36.At the meeting of 3rd March 2017, the Claimant denied ever having agreed to provide the Compliance and Ethics team with supporting documentation and stated that he could not recall the contents of the meeting held on 22nd November 2016.
37.The Respondent maintains that the Claimant had a duty to provide an explanation regarding the allegations made against him by the EACC. The Respondent further maintains that the Claimant breached this duty by failing, neglecting and/or refusing to provide any documentation in respect of the allegation, despite being given adequate opportunity and support to do so.
38.The Respondent asserts that it was justified in terminating the Claimant’s employment on 9th June 2017 and adds that it observed due process in the termination.
39.Regarding the Claimant’s appeal against the termination, the Respondent states that it appointed an impartial panel of staff members who were not involved in the initial disciplinary hearing. The Respondent accuses the Claimant of refusal to attend the appeal hearing. The APpeal panel upheld the termination and the Claimant was notified of this decision by letter dated 14th July 2017.
40.The Respondent defends its request to the Claimant to provide his mobile phone for purposes of imaging to confirm the Claimant’s statement that the Kshs. 500,000 from Njuguna & Partners Advocates was for payment of construction materials.
41.The Respondent states that it respected the Claimant’s right to privacy and adds that in the termination letter dated 9th June 2017, the Claimant was informed that his failure to avail his mobile phone was not a relevant factor in the decision to terminate his employment.
Findings and Determination
42.There are two (2) issues for determination in this dispute:a)Whether the termination of the Claimant’s employment was lawful and fair;b)Whether the Claimant is entitled to the remedies sought.
43.The Claimant’s employment was terminated by letter dated 9th June 2017 stating as follows:The payments set out above shall be subject to the normal statutory deductions. Payment shall be made to you in the June payroll run subject to your execution of the handover of any property belonging to the Company in your possession to Mukunya Mugo, HR Manager by no later than 17:00 on 14th June 2017. Company property includes items listed in the handover form attached (an Lenovo office laptop, an Apple iPad, submission of all your American Express, Expense claims on the system, American Express cards for FY16, FY17, Oracle Staff Badge and Oracle Business Cards, any written material in either soft or hard copy, etc in your possession).Please also find enclosed a certificate of service.We thank you for your service with Oracle and wish you all the best in future endeavors.Yours faithfully,On behalf of Oracle Technology Systems Kenya Limited(Signed)Folake Adeniyi-Adeleye,HR Director”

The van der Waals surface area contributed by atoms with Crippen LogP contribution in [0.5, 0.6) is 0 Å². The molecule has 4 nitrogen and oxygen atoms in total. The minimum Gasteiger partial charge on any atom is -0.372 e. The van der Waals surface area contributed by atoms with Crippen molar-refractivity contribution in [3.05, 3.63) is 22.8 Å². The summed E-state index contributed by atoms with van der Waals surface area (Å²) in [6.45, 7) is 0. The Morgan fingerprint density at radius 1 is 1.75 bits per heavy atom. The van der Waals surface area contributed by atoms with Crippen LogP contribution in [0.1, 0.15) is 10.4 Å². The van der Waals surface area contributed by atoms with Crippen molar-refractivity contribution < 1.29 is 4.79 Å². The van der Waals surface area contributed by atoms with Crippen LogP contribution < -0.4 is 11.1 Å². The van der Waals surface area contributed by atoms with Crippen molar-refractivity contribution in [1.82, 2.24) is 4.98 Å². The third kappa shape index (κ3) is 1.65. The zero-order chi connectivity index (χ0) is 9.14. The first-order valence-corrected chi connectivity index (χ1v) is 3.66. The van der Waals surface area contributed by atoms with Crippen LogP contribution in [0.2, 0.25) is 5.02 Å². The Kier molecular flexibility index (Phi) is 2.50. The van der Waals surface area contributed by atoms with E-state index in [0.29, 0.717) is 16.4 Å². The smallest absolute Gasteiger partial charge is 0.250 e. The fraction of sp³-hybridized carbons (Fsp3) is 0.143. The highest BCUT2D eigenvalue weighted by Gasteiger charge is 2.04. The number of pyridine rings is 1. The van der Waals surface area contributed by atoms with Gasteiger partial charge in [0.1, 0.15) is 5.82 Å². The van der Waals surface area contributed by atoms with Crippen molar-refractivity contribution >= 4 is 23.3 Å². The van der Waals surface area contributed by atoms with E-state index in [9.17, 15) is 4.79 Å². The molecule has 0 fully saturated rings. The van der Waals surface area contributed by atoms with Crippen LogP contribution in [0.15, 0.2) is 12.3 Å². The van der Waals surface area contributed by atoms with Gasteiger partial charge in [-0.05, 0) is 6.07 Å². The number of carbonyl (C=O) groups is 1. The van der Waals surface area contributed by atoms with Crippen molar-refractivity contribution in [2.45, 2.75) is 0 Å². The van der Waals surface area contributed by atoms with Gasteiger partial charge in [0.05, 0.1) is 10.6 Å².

44.The events leading to the termination of the Claimant’s employment were set in motion by a letter dated 9th November 2016 addressed to the Respondent by the EACC, by which the following persons were required to report to the Commission for interview and statement recording:a)Kenneth Muiga-Channel Manager;b)Charles Gichobi- Sales Executive (the Claimant in this case);c)Officer in charge of Compliance.
45.In its letter, EACC disclosed that it was carrying out investigations on procurement irregularities against a company by the name OSI Kenya Limited.
46.It is on record that when the Claimant appeared before the EACC, he was confronted with a cheque of Kshs. 500,000 drawn in his favour by Njuguna & Partners Advocates. The Claimant admitted having received the said cheque but denied the insinuation that it was in payment of a kickback or proceeds of corruption.
47.It was reported that the Claimant had indicated that the payment in issue was in fact made by his friend for supply of building equipment and services. He is said to have undertaken to provide documentation to support this proposition.
48.The Respondent, having been jolted by the proceedings at EACC, began its own internal investigations into the allegations of impropriety on the part of the Claimant. In this regard, the Claimant was required to provide documentation to back his account that the payment in question was on account of provision of construction equipment and services to a friend.
49.The Claimant was also required to avail his mobile phone for purposes of content imaging but this latter requirement appears to have been dropped upon the Claimant raising concerns on intrusion of his privacy.